My last civic protest was about banning casino gambling on Miami Beach, Florida. That was close to a decade ago. Yesterday, I walked the same route, this time holding a sign that read “Racism IS the pandemic.”
The degree of urgency and social relevance was like night and day. The negative impact of Vegas-style casinos on a small resort city does not compare to the devastating and far reaching consequences of systemic racism.
The sentiment I brought to the #BlackLivesMatter march was deep and heartfelt. I am a white woman, born in Cuba and raised in New York. Here I found myself among a sea of strangers of all persuasions, who were not strangers at all. The moment our feet hit the pavement, the chants began in unison, and we were one giant organism moving slowly with purpose.
Bystanders cheered and joined their voices to ours, while others jeered and hurled insults. Some depraved creatures amused themselves by throwing eggs from the balconies of the luxury condominiums that flanked our course. Nothing seemed to bother the hundreds of marchers, myself included.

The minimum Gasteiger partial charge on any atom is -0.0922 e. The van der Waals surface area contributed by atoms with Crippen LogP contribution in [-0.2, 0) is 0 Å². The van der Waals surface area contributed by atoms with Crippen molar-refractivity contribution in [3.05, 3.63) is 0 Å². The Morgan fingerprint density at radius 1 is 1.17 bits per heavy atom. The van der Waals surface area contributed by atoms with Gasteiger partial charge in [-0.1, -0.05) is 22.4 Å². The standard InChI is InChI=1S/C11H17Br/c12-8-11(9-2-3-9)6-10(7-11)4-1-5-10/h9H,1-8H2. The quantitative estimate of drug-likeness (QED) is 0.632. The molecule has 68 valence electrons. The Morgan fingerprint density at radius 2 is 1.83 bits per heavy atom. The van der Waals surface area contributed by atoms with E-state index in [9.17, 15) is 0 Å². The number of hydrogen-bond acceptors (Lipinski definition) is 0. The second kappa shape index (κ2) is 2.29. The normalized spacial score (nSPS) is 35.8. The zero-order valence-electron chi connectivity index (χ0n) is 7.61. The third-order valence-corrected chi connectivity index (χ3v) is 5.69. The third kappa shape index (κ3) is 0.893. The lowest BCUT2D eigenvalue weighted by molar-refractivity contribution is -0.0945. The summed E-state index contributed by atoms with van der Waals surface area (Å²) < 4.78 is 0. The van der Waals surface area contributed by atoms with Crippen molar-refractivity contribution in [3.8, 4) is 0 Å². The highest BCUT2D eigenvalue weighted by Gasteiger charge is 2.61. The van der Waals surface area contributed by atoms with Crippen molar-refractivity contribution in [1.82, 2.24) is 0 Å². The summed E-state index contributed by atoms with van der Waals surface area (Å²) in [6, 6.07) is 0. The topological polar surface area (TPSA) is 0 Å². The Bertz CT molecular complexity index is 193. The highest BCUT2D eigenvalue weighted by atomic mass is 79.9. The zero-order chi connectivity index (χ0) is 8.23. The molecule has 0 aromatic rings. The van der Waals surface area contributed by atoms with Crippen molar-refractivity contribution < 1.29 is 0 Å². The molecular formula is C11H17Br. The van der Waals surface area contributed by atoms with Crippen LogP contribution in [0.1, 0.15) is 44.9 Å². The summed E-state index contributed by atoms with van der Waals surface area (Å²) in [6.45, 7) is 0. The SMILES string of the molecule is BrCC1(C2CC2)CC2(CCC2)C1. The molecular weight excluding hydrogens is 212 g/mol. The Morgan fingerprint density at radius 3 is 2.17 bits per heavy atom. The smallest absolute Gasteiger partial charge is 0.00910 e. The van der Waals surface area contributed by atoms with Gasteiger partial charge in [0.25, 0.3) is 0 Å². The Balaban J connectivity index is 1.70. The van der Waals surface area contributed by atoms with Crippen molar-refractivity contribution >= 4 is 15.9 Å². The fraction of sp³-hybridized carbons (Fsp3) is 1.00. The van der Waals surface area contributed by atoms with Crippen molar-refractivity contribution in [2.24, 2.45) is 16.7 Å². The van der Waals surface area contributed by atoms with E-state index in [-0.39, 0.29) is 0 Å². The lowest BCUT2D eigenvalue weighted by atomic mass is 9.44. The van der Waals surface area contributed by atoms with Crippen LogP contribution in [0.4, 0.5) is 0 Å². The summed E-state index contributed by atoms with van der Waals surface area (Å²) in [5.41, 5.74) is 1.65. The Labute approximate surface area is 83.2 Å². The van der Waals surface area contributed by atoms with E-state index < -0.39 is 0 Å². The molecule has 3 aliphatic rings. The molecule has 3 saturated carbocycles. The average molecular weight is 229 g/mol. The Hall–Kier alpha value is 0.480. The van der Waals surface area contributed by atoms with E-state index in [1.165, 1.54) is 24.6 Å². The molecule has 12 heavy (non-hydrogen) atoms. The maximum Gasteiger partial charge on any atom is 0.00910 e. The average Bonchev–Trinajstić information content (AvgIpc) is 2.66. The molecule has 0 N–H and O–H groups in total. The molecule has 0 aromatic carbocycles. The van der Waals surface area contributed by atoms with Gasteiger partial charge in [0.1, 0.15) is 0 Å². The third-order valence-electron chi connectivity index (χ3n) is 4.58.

I was in the flow of people allied in moral outrage against injustice, and it felt powerful, even joyful.
At one point we knelt in silence for 8 minutes and 46 seconds, in memory of George Floyd. As I became aware of the pain in my right knee from the rough asphalt, I sighed with gratitude for the opportunity to let my voice be heard because there can be no neutral position on racism.
Martin Luther King, Jr. said: “A man dies when he refuses to stand up for that which is right. A man dies when he refuses to stand up for justice . A man dies when he refuses to take a stand for that which is true.” Those words should be the moral compass for anyone with foggy notions of civic duty at this crucial time.
The times call for actions big and small because no lives matter until #blacklivesmatter. The right to work for safety, opportunity, and happiness belongs to all Americans.
This is a time for people of all backgrounds to learn, listen and engage in peaceful actions and conversations about racism and discrimination of all types. But perhaps most importantly, it is the time to speak up, take a stand, and be better together by helping to lift up black voices and ultimately equality for all people everywhere.
I will march again next weekend knowing that together we can do better and be better.